TAMIS has proven to be of benefit for local excision of rectal neoplasia [4], and its versatility offers multiple applications beyond local excision [15], permitting an interface with ordinary laparoscopic, endoscopic [17, 18], or even robotic devices [19, 20, 21, 22, 23, 24]. However, perhaps its most important application beyond local excision is transanal TME (TAMIS–TME). Transanal TME is a promising new approach to facilitate distal rectal mobilization, and thus represents an important area of innovation in rectal cancer surgery [1, 25]. Other pseudonyms have also been used to describe transanal TME, most notably “transanal NOTES” and transanal endoscopic surgery (TES). However, these terms are somewhat confusing as transanal TME is not (as yet) a true NOTES procedure and it is not “endoscopic” either as the operation is performed outside of the rectal lumen.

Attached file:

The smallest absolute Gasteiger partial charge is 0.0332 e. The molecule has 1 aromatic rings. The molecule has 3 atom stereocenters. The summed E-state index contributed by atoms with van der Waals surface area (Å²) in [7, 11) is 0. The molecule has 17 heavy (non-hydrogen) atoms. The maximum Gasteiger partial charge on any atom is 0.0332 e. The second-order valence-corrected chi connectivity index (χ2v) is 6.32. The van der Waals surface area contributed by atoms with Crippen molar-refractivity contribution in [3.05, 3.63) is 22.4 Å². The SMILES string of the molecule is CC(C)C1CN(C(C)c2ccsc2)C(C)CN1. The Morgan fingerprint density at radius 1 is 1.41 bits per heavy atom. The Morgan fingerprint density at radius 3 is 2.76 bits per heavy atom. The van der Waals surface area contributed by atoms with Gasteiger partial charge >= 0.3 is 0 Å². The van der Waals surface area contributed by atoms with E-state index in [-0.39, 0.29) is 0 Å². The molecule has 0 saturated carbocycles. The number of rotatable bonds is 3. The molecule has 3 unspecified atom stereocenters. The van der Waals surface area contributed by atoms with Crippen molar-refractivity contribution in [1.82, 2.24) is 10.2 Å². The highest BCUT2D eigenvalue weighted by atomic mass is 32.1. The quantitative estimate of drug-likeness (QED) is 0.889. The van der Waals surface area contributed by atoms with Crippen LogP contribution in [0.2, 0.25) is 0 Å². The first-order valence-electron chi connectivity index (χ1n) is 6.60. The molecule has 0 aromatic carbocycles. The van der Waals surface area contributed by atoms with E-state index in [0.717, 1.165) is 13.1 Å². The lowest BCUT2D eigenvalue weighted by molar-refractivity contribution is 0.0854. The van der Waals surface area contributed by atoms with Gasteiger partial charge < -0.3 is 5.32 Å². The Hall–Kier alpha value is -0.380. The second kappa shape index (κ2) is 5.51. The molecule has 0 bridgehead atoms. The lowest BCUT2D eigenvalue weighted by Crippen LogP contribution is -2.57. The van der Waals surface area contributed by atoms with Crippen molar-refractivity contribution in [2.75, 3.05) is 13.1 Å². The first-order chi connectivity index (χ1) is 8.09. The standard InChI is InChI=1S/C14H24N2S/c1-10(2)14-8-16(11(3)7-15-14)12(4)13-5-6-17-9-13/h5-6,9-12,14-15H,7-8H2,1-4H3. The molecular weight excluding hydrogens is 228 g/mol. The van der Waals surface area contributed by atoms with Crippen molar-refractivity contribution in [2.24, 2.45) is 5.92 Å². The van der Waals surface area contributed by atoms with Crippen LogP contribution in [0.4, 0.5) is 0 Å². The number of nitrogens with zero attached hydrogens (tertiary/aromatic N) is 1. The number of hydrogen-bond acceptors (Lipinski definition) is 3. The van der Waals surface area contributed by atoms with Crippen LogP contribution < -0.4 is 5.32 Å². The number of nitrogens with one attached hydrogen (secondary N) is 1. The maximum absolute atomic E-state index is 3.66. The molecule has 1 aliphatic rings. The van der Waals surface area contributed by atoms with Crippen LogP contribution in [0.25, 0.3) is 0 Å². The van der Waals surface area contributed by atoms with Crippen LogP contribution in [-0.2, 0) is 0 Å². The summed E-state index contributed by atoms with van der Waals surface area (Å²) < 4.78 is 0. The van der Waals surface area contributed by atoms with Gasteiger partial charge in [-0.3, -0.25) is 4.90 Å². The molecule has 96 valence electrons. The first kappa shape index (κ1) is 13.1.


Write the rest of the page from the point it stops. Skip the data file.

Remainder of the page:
Transanal TME is currently in its infancy, and in 2013, there are only n = 72 (human and cadaveric) cases which have been published in reports and small series worldwide [26]. The overall results have been quite encouraging, though—as in the case of any new technique—this new method should be approached with caution. Appropriate experience, training, and surgeon skill are required.